5-Enolpyruvylshikimate-3-phosphate synthase (EPSPS) catalyzes the transfer of a carboxyvinyl group from phosphoenolpyruvate (PEP) to shikimate-3-phosphate and in plants is the target of the herbicide glyphosate. EPSPSs with high catalytic efficiency and insensitivity to glyphosate are of microbial origin, including the enzyme from Agrobacterium strain CP4, in which insensitivity is conferred by an active site alanine. In the sequence context of plant EPSPSs, alanine in place of glycine at the equivalent position interferes with the binding of both glyphosate and PEP. We show here that iterative optimization of maize EPSPS containing the G101A substitution yielded variants on par with CP4 in terms of catalytic activity in the presence of glyphosate. The improvement relative to G101A alone was entirely due to reduction in Km for PEP from 333 to 18 μm, versus 9.5 μm for native maize EPSPS. A large portion of the reduction in Km was conferred by two down-sizing substitutions (L97C and V332A) within 8 Å of glyphosate, which together reduced Km for PEP to 43 μm Although the original optimization was conducted with maize EPSPS, contextually homologous substitutions conferred similar properties to the EPSPSs of other crops. We also discovered a variant having the known glyphosate-desensitizing substitution P106L plus three additional ones that reduced the Km for PEP from 47 μm, observed with P106L alone, to 10.3 μm The improvements obtained with both Ala101 and Leu106 have implications regarding glyphosate-tolerant crops and weeds.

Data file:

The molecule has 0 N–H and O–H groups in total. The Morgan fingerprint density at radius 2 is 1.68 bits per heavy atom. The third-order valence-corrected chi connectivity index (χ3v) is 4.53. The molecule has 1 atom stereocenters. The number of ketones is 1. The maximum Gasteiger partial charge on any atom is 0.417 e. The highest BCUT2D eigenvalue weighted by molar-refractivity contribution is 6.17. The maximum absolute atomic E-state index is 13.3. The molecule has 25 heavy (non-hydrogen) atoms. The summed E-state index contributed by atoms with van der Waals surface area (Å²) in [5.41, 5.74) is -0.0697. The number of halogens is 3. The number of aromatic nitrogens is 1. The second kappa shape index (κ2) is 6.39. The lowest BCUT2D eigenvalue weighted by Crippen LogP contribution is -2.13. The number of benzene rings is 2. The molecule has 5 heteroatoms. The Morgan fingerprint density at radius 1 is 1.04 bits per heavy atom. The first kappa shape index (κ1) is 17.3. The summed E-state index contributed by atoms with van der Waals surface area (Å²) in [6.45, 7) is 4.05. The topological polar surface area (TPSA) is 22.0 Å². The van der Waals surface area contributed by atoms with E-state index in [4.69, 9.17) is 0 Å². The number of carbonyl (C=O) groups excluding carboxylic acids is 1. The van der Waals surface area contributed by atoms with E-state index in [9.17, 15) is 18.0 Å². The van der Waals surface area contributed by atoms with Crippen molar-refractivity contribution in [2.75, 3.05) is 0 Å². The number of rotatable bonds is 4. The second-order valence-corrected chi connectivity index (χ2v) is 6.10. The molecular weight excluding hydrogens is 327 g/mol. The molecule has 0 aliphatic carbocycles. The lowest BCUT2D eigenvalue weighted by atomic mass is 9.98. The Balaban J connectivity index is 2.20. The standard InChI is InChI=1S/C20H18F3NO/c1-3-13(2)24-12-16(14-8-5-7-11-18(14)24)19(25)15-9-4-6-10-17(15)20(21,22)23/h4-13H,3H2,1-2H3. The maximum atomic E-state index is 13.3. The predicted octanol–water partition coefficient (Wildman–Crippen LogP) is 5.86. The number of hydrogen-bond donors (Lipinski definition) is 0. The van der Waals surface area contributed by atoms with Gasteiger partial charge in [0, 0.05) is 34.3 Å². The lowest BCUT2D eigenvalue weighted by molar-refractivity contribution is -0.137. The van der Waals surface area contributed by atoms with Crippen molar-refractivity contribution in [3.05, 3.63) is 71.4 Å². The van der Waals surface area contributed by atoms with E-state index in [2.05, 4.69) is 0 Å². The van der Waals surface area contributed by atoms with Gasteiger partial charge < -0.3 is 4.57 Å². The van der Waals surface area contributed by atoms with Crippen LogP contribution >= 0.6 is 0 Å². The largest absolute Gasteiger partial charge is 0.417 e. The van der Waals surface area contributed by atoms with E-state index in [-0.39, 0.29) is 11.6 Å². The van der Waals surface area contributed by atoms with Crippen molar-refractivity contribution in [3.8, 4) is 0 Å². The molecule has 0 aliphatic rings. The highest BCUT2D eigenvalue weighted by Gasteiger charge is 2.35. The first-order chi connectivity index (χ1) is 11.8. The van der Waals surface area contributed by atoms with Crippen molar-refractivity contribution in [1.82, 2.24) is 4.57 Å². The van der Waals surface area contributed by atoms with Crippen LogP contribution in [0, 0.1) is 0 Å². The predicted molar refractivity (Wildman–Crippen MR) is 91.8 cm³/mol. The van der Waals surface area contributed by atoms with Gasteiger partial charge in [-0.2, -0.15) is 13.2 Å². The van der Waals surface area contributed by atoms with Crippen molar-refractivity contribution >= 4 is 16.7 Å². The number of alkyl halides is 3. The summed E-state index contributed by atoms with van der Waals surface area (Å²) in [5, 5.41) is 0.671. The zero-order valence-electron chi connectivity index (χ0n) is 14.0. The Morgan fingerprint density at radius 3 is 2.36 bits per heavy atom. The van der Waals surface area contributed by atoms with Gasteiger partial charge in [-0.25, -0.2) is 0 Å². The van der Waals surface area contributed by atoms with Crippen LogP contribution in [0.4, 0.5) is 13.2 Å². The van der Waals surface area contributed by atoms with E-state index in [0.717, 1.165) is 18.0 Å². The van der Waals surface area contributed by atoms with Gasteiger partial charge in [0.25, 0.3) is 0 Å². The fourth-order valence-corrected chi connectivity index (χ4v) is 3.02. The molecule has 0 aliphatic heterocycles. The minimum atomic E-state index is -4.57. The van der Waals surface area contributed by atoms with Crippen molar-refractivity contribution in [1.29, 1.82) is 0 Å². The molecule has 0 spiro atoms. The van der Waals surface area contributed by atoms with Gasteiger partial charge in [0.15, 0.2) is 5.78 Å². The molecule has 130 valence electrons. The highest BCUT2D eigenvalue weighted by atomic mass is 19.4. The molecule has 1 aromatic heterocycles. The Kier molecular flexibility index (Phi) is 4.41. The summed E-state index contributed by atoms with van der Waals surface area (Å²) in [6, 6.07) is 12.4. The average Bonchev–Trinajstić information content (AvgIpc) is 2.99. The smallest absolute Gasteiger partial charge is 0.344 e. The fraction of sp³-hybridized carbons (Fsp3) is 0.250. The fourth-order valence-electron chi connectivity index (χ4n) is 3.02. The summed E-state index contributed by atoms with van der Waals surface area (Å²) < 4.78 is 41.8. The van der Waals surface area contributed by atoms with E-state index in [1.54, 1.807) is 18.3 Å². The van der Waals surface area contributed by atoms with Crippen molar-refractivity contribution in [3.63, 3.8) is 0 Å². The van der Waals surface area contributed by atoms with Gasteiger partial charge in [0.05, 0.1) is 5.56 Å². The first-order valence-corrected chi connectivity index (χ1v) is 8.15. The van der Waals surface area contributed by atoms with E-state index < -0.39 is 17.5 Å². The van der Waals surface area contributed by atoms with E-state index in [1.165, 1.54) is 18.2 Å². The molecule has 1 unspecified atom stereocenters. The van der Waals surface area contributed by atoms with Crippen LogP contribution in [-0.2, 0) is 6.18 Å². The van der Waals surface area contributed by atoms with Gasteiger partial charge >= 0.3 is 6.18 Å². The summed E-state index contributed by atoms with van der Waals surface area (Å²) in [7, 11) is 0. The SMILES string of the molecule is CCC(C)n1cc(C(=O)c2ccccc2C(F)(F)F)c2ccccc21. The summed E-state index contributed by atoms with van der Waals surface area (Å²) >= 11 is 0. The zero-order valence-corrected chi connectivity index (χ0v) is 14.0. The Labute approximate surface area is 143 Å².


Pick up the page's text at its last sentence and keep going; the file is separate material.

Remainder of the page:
Keywords: 5-enolpyruvylshikimate-3-phosphate synthase; biotechnology; enzyme inhibitor; glyphosate; glyphosate resistance; herbicide resistance; molecular evolution; plant EPSP synthase; plant biochemistry; protein engineering.
© 2019 Dong et al.